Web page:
Understand Cirrhosis  
Cirrhosis Symptoms and signs
Signs and Symptoms of cirrhosis

Some of the following signs and symptoms may occur in the presence of cirrhosis or as a result of the complications of cirrhosis. These Symptoms may develop gradually, and vary with the stage of the illness, in some cases there may be no symptoms, especially at the early stages of cirrhosis. As healthy liver tissue is destroyed and scar tissue builds up, the liver loses its ability to function properly and more symptoms will appear. Some of the symptoms may be nonspecific and may occur in other diseases and do not necessarily point to cirrhosis.

As the disease progresses, the liver function weakens, some symptoms do occur, a persona may experience the following symptoms:

  • Confusion, problems thinking, personality changes
  • Impotence, loss of interest in sex, and breast development (gynecomastia) in men
  • Nausea, vomiting, vomiting blood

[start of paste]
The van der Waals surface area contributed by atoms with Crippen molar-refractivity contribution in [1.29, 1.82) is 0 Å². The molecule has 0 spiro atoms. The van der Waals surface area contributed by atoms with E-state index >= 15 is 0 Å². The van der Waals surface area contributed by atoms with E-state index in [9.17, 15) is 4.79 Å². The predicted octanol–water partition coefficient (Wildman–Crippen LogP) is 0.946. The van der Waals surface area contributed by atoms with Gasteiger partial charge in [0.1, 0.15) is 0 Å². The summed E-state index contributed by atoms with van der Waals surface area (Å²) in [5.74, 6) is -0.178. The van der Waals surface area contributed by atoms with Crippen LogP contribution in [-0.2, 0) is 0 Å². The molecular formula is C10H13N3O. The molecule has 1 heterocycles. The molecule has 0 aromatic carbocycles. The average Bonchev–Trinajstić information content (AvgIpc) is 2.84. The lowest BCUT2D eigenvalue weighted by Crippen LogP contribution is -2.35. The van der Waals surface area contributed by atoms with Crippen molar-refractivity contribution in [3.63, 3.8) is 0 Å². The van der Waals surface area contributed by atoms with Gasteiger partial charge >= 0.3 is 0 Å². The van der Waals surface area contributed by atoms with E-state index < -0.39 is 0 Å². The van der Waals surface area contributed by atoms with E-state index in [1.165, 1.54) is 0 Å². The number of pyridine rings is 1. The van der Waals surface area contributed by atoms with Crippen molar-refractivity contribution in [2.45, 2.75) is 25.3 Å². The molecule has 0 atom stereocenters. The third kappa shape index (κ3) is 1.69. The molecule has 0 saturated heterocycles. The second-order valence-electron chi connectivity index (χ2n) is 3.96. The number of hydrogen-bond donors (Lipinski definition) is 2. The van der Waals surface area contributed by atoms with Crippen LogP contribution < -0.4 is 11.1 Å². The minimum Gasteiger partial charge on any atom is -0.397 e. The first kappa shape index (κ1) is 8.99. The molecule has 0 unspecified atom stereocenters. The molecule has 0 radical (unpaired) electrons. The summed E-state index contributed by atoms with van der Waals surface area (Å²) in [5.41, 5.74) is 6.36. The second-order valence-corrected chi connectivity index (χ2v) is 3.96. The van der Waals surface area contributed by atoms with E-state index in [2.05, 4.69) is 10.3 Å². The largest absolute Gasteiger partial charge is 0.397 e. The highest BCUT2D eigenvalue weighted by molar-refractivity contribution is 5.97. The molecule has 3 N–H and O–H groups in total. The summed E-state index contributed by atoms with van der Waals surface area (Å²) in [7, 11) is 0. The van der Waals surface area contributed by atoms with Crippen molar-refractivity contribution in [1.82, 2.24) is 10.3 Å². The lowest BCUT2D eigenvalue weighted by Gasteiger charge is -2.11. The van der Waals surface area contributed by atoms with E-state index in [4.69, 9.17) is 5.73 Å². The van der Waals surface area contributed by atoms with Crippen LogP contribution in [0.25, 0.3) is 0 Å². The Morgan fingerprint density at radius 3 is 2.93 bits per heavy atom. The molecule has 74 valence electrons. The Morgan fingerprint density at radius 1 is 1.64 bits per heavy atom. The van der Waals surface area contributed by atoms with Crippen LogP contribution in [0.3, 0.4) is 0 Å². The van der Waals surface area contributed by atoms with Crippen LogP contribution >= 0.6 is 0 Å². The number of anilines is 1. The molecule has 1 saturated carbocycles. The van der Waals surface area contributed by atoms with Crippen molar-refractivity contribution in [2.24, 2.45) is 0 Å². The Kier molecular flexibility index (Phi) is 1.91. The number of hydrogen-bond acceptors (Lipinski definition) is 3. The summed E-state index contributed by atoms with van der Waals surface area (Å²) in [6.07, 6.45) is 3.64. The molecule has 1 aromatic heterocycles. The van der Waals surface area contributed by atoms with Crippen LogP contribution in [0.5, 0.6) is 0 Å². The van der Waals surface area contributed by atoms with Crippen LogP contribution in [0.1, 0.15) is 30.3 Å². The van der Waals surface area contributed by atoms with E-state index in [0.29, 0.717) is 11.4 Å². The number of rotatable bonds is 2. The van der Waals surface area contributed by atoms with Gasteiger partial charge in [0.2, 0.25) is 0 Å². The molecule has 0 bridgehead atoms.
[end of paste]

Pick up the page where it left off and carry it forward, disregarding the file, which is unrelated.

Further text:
• Nosebleeds or bleeding gums
  • Blood in the stools, pale or clay-colored stools
  • Blood Capillaries- Small, red spider-like blood vessels on the skin
  • Edema and Ascites- Swelling in the ankles, legs and in the abdomen, due to fluid accumulates (often an early sign)
  • fatigue, tiredness and lack of energy
  • Weight loss or sudden weight gain
  • Jaundice- Yellow color in the skin, and eyes due to the accumulation of bilirubin in the blood
  • loss of appetite and indigestion
  • Itchy skin
  • A brownish or orange tinted urine
  • Fever and shivering attacks
  • Easy bruising due to the decreased production of blood clotting factors by the diseased liver.
  • tenderness or pain around the liver
  • Hair loss

Late- stage symptoms
In the later stages of cirrhosis, patients may vomit blood or have tarry, black stools. This is due to the blood are not able to flow through the liver properly, which causes an increase in blood pressure in the vein that carries blood from the gut to the liver (portal vein). The increase in blood pressure forces blood through smaller, fragile vessels that line your stomach and gullet (varices). These can burst under high blood pressure, leading to internal bleeding, which is visible in vomit and/or stools.